The two-dimensional distribution of hydrogen on Ti-6Al-4V gives very important information on the environmental embrittlement mechanism. The scanning-electron-stimulated desorption ion microscope, the so-called hydrogen microscope, can be used to visualize hydrogen on solid surfaces. In this study, we attempt to visualize hydrogen on Ti-6Al-4V alloy using a hydrogen microscope. As a result, the hydrogen distribution on the Ti-6Al-4V surface was clearly observed.
  • Kinetic Arrest of Martensitic Transformation in NiCoMnAl Metamagnetic Shape Memory Alloy

    pp. 1357-1360

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    DOI:10.2320/matertrans.M2010098

    Magnetic properties and martensitic transformation behaviors of NiCoMnAl metamagnetic shape memory alloys were investigated. The kinetic arrest phenomenon was observed at about 40 K during thermomagnetization measurements. At temperatures ranging from 4.2 to 200 K, magnetic field-induced reverse transformation was confirmed by a pulse magnetometer with a magnetic field up to 45 T. By plotting the equilibrium magnetic fields against the measured temperature, the transformation entropy change was calculated by using the Clausius-Clapeyron equation. The transformation entropy change was found to become zero below 40 K, which can explain the appearance of the kinetic arrest phenomenon.
  • VOC Decomposition System Based upon Heater-Integrated Catalyst Units Using NiO or Cr2O3

    pp. 1361-1363

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    DOI:10.2320/matertrans.M2010105

    We have previously shown that oxide semiconductors (TiO2, NiO, Cr2O3, etc.) exhibit remarkable catalytic effects when heated at high temperatures of about 350–500°C and that the effect has been interpreted in terms of the formation of a large number of highly oxidative holes caused by thermal excitation of semiconductors. This prompted us to utilize this technology for complete removal of volatile organic compounds (VOCs). In the present investigation, we aim at constructing a compact device for practical implementation composed of four-stacked “heater/honeycomb” units. Each unit comprises a spiral Ni-Cr heater as well as a honeycomb plate coated with powdered NiO or Cr2O3. Decomposition experiment was carried out in the range from room temperature to 500°C, using 10000 ppm toluene as the VOC at a flow rate of 10 l/min. As a result, the toluene decomposition was found to begin at about 100°C and was completed (i.e., 0 ppm) at about 300°C, showing an excellent decomposition characteristic in both NiO and Cr2O3.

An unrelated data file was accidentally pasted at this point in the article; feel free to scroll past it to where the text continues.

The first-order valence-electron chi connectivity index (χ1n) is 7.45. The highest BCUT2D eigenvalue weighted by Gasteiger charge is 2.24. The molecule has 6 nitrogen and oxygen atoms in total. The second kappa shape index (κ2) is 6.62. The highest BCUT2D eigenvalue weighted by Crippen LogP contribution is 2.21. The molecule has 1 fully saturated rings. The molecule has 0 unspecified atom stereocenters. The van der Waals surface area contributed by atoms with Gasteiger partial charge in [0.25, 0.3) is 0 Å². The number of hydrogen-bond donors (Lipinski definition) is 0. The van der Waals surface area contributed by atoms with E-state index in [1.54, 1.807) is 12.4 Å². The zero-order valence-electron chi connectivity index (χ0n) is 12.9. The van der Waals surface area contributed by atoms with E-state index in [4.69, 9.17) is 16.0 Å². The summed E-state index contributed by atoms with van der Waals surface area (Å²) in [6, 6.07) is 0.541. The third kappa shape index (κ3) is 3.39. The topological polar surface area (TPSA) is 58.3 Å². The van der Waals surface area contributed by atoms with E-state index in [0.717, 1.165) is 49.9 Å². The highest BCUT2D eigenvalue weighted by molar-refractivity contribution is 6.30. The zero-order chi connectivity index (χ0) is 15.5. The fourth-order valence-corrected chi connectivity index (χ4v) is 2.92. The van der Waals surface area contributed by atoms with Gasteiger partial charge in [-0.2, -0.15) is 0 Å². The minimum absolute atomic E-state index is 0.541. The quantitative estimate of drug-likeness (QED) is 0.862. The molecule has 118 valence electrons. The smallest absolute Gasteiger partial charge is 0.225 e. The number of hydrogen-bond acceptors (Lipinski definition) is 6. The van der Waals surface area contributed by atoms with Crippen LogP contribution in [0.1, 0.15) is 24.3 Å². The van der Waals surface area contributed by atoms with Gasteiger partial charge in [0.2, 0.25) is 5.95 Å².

• Bauschinger Effect on Springback of Clad Sheet Metals in Draw Bending

    pp. 1364-1366

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    DOI:10.2320/matertrans.M2010058

    For clad sheet metals, springback behavior is directly related to the elastic-plastic properties such as Young’s modulus, the yield strength, workhardening and the Bauschinger effect of each metal layer. The aim of this study is to understand the springback characteristics of the clad sheet metals in draw bending based on the accurate FE simulation corresponding to experimental data on stainless-steel clad aluminum sheets. In the discussion, the special emphasis is placed on the influence of the Bauschinger effect. For that purpose, in the simulation, two types of material models, one is the classical isotropic hardening model (no Bauschinger effect included) and the other Yoshida-Uemori kinematic hardening model which describes the Bauschinger effect of materials properly, were used and these numerical results were compared.
  • The Effect of Sodium Silicate as pH Modifier and Depressant in the Froth Flotation of Molybdenite Ores

    pp. 1367-1369

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    DOI:10.2320/matertrans.M2009397

    In flotation of porphyry molybdenite ores or copper-molybdenite ores using oil collector, a molybdenite (MoS2) concentrate has mainly been separated by combination of sodium silicate (Na2SiO3) and lime (CaO) at about pH 9–11. In this research, the role of sodium silicate and the effect of collector (kerosene) in flotation of Dong-won molybdenite ores from Korea have been observed. It was confirmed that sodium silicate could adjust the pH of pulp to 11. Furthermore, flotation efficiency using sodium silicate was better more than that using lime in the alkaline conditions (pH 9.5–11). It was demonstrated that sodium silicate could be used not only as pH modifier but also as depressant/dispersant of slime. Also Mo grade of 54.1% and recovery of 92.5% were successfully obtained at 75 g/t kerosene and 1.25 kg/t Na2SiO3 (pH 10).